Higher costs, longer construction times and elevated home prices have persistently frustrated buyers, renters and builders. However, recent reports saw an uptick in various housing data.
The NAHB/Wells Fargo Housing Market Index measure of single-family builder sentiment rose four points in October to a level of 80 — its highest reading since July. And new home sales rose 14% to an 800,000 annualized rate in September, although median prices are up almost 19% from a year ago. Existing home sales surged to an eight-month high, while inventory remains at a very low 2.4-month supply.
Housing starts ran counter to these upticks, with overall starts down slightly because of a 5% decline for multifamily starts of five-plus units. Single-family starts were flat at a 1.08 million annualized rate. Although demand remains strong, higher prices have cooled prospective buyers’ intent to purchase a home.
Meanwhile, higher home values have lifted home equity and household wealth, which is largely supporting the home improvement sector. Remodeler confidence is near all-time highs, as reflected in the NAHB/Royal Building Products Remodeling Market Index, which remained at a level of 87 for the third quarter.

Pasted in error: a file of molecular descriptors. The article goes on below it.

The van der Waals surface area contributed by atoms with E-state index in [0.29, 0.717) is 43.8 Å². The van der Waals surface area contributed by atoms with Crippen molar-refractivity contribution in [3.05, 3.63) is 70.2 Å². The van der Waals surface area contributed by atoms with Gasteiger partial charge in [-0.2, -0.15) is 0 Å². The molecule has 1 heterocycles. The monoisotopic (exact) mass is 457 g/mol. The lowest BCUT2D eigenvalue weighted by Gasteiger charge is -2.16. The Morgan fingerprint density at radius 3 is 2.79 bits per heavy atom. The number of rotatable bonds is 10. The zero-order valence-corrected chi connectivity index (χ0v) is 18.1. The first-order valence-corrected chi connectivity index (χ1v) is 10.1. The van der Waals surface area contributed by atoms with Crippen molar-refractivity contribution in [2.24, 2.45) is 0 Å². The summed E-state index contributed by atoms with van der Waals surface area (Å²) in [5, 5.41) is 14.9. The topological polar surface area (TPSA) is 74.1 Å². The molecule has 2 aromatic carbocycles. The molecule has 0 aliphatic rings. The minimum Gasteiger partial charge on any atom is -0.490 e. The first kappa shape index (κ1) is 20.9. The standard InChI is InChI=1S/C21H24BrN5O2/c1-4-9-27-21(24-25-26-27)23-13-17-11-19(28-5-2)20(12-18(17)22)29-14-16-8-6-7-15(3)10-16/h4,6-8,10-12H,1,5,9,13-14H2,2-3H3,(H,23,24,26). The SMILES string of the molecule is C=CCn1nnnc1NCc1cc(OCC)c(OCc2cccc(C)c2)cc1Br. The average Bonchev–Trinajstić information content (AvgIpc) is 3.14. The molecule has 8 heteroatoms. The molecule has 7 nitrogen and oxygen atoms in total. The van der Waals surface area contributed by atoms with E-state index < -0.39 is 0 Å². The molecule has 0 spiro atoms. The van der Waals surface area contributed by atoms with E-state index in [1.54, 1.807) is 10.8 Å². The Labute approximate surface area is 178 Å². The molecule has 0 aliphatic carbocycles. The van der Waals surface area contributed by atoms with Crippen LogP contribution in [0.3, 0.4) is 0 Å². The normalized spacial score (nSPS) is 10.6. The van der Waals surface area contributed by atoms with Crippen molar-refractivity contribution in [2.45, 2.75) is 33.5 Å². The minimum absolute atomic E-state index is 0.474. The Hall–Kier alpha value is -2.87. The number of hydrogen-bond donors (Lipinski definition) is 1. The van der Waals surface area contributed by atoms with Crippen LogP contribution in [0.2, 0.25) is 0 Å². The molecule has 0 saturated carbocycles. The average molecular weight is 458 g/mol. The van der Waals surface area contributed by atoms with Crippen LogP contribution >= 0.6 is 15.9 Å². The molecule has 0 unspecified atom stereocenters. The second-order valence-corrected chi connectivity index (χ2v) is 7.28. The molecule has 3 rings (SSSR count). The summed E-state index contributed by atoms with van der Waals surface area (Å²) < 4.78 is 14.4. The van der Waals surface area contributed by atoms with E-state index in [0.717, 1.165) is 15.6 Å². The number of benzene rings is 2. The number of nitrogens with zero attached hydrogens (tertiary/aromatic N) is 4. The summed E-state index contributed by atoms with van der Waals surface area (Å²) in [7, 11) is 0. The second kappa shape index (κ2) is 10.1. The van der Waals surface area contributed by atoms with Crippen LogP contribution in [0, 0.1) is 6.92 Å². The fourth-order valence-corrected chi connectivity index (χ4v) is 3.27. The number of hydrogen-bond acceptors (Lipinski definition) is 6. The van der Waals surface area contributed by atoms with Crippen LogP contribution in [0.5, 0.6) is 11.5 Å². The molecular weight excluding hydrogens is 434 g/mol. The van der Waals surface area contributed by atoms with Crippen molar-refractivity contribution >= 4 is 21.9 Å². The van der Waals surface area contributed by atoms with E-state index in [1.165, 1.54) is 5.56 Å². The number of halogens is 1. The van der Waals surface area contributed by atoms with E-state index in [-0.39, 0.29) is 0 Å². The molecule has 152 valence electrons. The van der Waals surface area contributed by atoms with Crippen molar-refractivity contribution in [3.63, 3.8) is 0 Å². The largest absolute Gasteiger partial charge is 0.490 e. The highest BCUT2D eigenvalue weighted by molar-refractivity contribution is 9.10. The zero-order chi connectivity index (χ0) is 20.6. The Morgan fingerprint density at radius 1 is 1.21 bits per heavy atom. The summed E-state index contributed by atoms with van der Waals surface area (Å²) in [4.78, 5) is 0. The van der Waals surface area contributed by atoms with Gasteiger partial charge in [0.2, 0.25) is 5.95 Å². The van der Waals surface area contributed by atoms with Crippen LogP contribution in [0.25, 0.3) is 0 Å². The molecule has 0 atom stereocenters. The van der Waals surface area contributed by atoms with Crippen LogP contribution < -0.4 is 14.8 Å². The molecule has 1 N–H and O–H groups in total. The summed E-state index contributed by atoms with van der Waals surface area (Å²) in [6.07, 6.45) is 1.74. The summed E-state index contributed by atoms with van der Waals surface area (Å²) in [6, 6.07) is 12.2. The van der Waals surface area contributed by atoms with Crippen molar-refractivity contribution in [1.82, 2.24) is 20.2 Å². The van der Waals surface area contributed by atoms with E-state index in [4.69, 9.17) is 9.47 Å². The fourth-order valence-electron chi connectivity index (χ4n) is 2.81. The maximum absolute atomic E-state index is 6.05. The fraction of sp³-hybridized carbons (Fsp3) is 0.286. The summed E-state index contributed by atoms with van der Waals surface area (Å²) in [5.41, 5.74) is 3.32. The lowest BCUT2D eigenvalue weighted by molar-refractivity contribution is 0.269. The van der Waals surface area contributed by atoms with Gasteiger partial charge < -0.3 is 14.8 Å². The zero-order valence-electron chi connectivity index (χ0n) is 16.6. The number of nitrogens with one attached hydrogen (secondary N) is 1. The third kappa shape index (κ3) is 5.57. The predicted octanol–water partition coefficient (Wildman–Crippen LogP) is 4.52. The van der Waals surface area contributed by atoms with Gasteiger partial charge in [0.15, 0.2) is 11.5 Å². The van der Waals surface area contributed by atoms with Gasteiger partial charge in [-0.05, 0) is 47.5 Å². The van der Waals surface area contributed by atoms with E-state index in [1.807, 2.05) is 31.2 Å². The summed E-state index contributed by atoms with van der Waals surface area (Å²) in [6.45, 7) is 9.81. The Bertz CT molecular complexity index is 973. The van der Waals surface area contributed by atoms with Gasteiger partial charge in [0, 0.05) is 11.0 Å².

Supply-chain issues continue to plague the economy, and NAHB is forecasting these challenges will persist through 2022. Residential construction material prices are up 11% thus far in 2021 and 14% higher than a year ago. Lumber prices — though down 62% from their peak in May — are trending upward yet again, and builders are reporting major delays and higher costs of a broad range of other building products.
Further compounding these issues, lot supplies are as tight as they have ever been, according to a recent NAHB survey that stretches back to 1997.
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*Note: All articles have been redistributed from NAHBnow.com*